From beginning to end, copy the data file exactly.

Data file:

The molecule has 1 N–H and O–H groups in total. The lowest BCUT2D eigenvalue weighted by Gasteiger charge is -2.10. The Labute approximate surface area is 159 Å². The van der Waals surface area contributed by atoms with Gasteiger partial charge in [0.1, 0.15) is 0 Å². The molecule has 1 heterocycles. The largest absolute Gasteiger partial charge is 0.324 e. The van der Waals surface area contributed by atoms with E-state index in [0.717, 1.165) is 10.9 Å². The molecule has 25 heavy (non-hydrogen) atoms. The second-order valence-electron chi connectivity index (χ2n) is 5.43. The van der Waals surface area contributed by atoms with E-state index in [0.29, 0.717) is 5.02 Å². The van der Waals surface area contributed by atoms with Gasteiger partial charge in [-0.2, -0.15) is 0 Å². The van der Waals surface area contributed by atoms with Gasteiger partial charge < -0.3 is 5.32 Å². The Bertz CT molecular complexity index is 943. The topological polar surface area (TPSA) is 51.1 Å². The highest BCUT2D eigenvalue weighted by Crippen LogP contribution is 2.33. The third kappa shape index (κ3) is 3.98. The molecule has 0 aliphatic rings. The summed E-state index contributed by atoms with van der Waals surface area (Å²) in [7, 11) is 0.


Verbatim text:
The molecule has 1 N–H and O–H groups in total. The lowest BCUT2D eigenvalue weighted by Gasteiger charge is -2.10. The Labute approximate surface area is 159 Å². The van der Waals surface area contributed by atoms with Gasteiger partial charge in [0.1, 0.15) is 0 Å². The molecule has 1 heterocycles. The largest absolute Gasteiger partial charge is 0.324 e. The van der Waals surface area contributed by atoms with E-state index in [0.717, 1.165) is 10.9 Å². The molecule has 25 heavy (non-hydrogen) atoms. The second-order valence-electron chi connectivity index (χ2n) is 5.43. The van der Waals surface area contributed by atoms with E-state index in [0.29, 0.717) is 5.02 Å². The van der Waals surface area contributed by atoms with Gasteiger partial charge in [-0.2, -0.15) is 0 Å². The van der Waals surface area contributed by atoms with Gasteiger partial charge < -0.3 is 5.32 Å². The Bertz CT molecular complexity index is 943. The topological polar surface area (TPSA) is 51.1 Å². The highest BCUT2D eigenvalue weighted by Crippen LogP contribution is 2.33. The third kappa shape index (κ3) is 3.98. The molecule has 0 aliphatic rings. The summed E-state index contributed by atoms with van der Waals surface area (Å²) in [7, 11) is 0.